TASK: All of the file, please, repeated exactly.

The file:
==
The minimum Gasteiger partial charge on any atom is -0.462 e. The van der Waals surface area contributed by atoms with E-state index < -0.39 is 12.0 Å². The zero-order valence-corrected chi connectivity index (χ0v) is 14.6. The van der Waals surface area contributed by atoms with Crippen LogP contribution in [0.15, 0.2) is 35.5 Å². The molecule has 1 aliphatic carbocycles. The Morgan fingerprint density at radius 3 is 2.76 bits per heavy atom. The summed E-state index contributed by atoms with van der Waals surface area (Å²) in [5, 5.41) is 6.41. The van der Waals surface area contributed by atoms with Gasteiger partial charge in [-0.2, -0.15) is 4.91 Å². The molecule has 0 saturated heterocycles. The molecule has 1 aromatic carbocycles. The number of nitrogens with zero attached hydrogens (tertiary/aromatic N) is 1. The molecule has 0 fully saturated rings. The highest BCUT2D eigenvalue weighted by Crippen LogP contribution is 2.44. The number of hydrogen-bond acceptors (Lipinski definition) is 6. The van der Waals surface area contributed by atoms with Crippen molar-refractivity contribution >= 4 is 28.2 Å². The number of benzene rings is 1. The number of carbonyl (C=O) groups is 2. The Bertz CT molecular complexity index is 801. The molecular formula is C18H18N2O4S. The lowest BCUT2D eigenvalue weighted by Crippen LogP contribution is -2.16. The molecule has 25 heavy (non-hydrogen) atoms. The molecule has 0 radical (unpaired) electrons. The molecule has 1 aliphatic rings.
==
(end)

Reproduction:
The minimum Gasteiger partial charge on any atom is -0.462 e. The van der Waals surface area contributed by atoms with E-state index < -0.39 is 12.0 Å². The zero-order valence-corrected chi connectivity index (χ0v) is 14.6. The van der Waals surface area contributed by atoms with Crippen LogP contribution in [0.15, 0.2) is 35.5 Å². The molecule has 1 aliphatic carbocycles. The Morgan fingerprint density at radius 3 is 2.76 bits per heavy atom. The summed E-state index contributed by atoms with van der Waals surface area (Å²) in [5, 5.41) is 6.41. The van der Waals surface area contributed by atoms with Gasteiger partial charge in [-0.2, -0.15) is 4.91 Å². The molecule has 0 saturated heterocycles. The molecule has 1 aromatic carbocycles. The number of nitrogens with zero attached hydrogens (tertiary/aromatic N) is 1. The molecule has 0 fully saturated rings. The highest BCUT2D eigenvalue weighted by Crippen LogP contribution is 2.44. The number of hydrogen-bond acceptors (Lipinski definition) is 6. The van der Waals surface area contributed by atoms with Crippen molar-refractivity contribution >= 4 is 28.2 Å². The number of benzene rings is 1. The number of carbonyl (C=O) groups is 2. The Bertz CT molecular complexity index is 801. The molecular formula is C18H18N2O4S. The lowest BCUT2D eigenvalue weighted by Crippen LogP contribution is -2.16. The molecule has 25 heavy (non-hydrogen) atoms. The molecule has 0 radical (unpaired) electrons. The molecule has 1 aliphatic rings.